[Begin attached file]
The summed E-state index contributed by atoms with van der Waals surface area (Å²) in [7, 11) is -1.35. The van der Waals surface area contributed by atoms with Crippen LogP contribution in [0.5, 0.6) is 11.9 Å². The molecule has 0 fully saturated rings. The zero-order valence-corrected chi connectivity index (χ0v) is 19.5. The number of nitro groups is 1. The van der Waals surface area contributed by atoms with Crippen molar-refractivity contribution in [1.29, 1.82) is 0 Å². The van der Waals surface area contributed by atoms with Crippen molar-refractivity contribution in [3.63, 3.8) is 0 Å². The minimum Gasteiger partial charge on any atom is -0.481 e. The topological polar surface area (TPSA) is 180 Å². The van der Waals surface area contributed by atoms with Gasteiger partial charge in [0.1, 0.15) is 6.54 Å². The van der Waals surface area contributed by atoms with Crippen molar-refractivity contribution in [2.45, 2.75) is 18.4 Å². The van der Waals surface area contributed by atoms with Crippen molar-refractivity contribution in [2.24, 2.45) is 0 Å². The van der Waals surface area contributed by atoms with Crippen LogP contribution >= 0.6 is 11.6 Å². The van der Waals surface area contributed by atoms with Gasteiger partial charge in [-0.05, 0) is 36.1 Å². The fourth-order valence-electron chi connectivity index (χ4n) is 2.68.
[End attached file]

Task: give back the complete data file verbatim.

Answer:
The summed E-state index contributed by atoms with van der Waals surface area (Å²) in [7, 11) is -1.35. The van der Waals surface area contributed by atoms with Crippen LogP contribution in [0.5, 0.6) is 11.9 Å². The molecule has 0 fully saturated rings. The zero-order valence-corrected chi connectivity index (χ0v) is 19.5. The number of nitro groups is 1. The van der Waals surface area contributed by atoms with Crippen molar-refractivity contribution in [1.29, 1.82) is 0 Å². The van der Waals surface area contributed by atoms with Crippen molar-refractivity contribution in [3.63, 3.8) is 0 Å². The minimum Gasteiger partial charge on any atom is -0.481 e. The topological polar surface area (TPSA) is 180 Å². The van der Waals surface area contributed by atoms with Gasteiger partial charge in [0.1, 0.15) is 6.54 Å². The van der Waals surface area contributed by atoms with Crippen molar-refractivity contribution in [2.45, 2.75) is 18.4 Å². The van der Waals surface area contributed by atoms with Crippen molar-refractivity contribution in [2.24, 2.45) is 0 Å². The van der Waals surface area contributed by atoms with Crippen LogP contribution >= 0.6 is 11.6 Å². The van der Waals surface area contributed by atoms with Gasteiger partial charge in [-0.05, 0) is 36.1 Å². The fourth-order valence-electron chi connectivity index (χ4n) is 2.68.